On the morning of Tuesday, September 11, Mohawk ironworkers Bart Goodleaf and Steve Bonspiel were working atop a building on 166th Street in Manhattan when they saw one of the World Trade Center towers burning in the distance.

When they heard a boom they thought that the building had blown up. They were told later that a plane full of passengers had crashed into it. The building they were working on was evacuated. “Normally ironworkers are very strong,” said Bonspiel, “but they were very shaky”. The pair tried to drive out of the city but traffic in and out was blocked, so they headed south for the burning towers to try and help. They were turned back at Canal Street because of the number of people at the scene. Bonspiel and Goodleaf then headed back on foot towards Brooklyn. “It was very somber,” said Bonspiel. “People were gathered around TVs. I’ve never seen New York that dead.” he added.

The scene in Manhattan the day after the disaster was surreal, “There were no cars, people were crying in the streets. Like in the movies, but different. You can smell it,” said Goodleaf. “It will be like that on Monday.”

“Words can’t describe it… the feeling. I wanted to cry and throw up. To see it and smell it,” he said of the scene before him.

Goodleaf said there are ironworkers working at the scene clearing debris and helping in the rescue. “There’s just iron, no cement, it’s all powder. I hope I never see anything like it again in my life,” he added.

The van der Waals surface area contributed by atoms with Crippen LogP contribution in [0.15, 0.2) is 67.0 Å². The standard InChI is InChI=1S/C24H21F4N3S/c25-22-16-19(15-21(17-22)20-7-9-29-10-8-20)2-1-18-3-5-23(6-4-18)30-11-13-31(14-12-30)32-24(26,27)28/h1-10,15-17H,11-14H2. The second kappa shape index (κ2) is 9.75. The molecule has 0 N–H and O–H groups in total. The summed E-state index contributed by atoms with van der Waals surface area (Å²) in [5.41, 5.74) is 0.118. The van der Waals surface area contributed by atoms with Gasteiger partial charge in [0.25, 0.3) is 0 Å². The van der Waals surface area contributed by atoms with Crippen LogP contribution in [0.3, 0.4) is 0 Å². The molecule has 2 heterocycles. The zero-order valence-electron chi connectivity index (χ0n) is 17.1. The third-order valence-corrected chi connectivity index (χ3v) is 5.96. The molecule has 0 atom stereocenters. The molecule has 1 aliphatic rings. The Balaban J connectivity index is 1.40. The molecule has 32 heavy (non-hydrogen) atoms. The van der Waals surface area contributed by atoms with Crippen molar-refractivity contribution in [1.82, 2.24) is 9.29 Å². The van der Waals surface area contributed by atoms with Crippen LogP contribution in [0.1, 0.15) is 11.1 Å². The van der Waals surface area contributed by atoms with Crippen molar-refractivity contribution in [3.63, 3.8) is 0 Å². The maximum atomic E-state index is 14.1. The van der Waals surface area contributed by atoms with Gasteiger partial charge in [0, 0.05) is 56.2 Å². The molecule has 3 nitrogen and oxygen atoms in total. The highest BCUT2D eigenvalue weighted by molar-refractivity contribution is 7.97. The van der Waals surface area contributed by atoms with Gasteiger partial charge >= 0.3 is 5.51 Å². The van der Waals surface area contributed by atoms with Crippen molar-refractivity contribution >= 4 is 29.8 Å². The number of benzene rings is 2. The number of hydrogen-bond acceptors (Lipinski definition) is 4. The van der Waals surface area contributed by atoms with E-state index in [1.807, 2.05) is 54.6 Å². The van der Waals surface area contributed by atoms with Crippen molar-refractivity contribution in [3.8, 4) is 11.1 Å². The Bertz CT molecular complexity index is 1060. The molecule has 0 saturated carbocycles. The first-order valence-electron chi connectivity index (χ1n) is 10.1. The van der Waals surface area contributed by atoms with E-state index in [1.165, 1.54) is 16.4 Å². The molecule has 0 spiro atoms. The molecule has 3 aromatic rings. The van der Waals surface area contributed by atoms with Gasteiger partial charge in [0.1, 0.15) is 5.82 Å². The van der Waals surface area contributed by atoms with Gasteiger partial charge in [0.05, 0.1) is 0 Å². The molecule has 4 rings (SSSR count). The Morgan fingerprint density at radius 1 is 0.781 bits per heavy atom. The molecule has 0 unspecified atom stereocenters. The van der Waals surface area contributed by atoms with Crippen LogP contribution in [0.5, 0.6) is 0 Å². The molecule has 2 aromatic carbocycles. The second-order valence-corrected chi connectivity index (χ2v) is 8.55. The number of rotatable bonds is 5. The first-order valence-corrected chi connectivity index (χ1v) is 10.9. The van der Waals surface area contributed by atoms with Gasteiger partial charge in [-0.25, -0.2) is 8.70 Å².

A Cree who works in New York, who identifies herself only as Katy, emailed, ‘1t was a very very scary experience. It’s still very spooky and surreal. I watched from my rooftop and saw the second explosion and then the collapse of both towers. It was strange to see warplanes over the city.

Later in the afternoon, I walked along Atlantic Ave. in Brooklyn. It was dark outside because of the smoke; there was burnt paper and other stuff I didn’t want to look at in the streets; all from the catastrophe. I picked up one piece of paper and read an interoffice memo. I started to cry because I realized that the author of the memo was likely dead. But I think what haunts me the most is this: survivors are relaying stories of disabled people in wheelchairs who, obviously, couldn’t make it down the stairwells of the towers. They were forced to stay and await their deaths.

Other people simply threw themselves from the buildings rather than burn to death. I can’t get these two images out of my mind.

For a while there, I was also frantic because Gary had an appointment across from the Buildings. His subway stop is the World Trade Center. I couldn’t reach him on his cell. Finally he called; he was walking back to Brooklyn from one of the bridges. When he came home, he was covered in soot. We rode our bikes today to work (took a while). I needed to do something; I couldn’t stay at home anymore. At the moment, I’m trying to get in touch with my old roommate, John. He’s a paramedic who is stationed in that area.”